Romero recently struck gold with developer LOLapps in creating Ravenwood Fair, which enjoys over 5 million players even through an almost crippling privacy scare. Romero said that his goal with Loot Drop and RockYou is to push the boundaries of social games with creative game design, according to VentureBeat. The studio's first deal with a third-party publisher is good for one game that RockYou--who just bought Playdemic last week--will fund and publish. Romero hopes the game will come out in the summer.
Romero feels that the social games industry is strong enough to support an independent social game studio like Loot Drop that employs a team of eight, VentureBeat says. Based in Austin, Texas, Hall will serve as Loot Drop's studio head and game designer. Romero will not work as chief executive of Loot Drop, but will leave that job up to Robert Sirotek who has released 150 games over 26 years through his company, Sir-Tech.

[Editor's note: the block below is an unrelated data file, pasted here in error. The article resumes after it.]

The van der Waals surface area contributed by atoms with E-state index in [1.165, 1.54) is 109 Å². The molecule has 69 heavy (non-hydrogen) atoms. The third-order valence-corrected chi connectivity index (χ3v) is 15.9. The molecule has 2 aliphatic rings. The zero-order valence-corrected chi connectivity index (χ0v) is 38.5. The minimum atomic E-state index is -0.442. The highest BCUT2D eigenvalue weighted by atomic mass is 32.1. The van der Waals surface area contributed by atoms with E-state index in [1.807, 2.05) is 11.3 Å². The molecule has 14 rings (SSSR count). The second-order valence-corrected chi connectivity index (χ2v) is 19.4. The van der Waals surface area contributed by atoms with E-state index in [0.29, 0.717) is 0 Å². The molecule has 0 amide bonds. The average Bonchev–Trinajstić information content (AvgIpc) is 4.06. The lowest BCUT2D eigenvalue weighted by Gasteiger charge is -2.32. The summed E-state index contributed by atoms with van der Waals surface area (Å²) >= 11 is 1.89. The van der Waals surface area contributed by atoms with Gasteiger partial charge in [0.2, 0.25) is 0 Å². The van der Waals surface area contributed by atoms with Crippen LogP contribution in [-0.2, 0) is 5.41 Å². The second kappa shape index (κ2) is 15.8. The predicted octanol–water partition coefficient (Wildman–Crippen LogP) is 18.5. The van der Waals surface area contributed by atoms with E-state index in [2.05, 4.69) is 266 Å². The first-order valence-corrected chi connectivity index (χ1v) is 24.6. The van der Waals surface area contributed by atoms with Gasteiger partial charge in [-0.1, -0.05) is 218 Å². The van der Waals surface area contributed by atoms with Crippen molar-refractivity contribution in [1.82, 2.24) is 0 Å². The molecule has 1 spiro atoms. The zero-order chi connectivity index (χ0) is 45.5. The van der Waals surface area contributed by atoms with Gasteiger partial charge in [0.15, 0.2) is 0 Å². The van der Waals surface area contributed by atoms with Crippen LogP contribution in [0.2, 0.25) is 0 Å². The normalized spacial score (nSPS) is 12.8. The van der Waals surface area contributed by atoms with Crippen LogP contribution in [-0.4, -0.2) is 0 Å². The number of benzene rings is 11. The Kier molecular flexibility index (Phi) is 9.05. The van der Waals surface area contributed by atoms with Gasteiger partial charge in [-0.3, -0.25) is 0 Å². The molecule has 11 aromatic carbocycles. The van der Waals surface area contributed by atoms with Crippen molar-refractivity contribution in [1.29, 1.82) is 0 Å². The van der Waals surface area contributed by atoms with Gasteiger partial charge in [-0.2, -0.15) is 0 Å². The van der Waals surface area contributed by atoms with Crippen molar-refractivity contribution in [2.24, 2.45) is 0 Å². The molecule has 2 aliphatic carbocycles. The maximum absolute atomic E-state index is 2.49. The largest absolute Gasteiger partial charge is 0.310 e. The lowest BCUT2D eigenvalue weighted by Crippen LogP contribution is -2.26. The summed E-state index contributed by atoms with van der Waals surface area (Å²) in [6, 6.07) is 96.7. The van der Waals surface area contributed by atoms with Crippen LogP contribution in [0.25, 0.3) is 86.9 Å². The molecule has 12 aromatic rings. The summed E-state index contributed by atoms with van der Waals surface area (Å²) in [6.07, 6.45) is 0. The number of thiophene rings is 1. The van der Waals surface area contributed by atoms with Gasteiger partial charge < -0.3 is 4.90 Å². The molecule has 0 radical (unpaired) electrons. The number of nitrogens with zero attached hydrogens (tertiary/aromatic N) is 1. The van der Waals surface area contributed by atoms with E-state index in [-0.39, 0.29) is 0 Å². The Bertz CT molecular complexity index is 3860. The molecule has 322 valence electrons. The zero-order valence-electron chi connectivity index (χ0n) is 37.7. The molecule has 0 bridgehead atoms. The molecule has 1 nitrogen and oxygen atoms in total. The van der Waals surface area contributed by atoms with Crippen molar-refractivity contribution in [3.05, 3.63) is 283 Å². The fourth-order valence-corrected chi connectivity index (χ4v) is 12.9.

"We are not interested at all in going back to the normal game industry cycle where it takes years to do a game," Romero said to VentureBeat. "This audience is unbelievably massive, and we are very early in its history. I feel like it is 1981 again, and the industry is ready for an explosion of creativity." With an impressive track record in both traditional and now social games, Romero and Loot Drop could be the ones to inject even more life into the social games industry.
What do you think of Romero's new found commitment to social games? Do you think he can pump out another hit like Ravenwood Fair with Loot Drop? Sound off in the comments. Add Comment.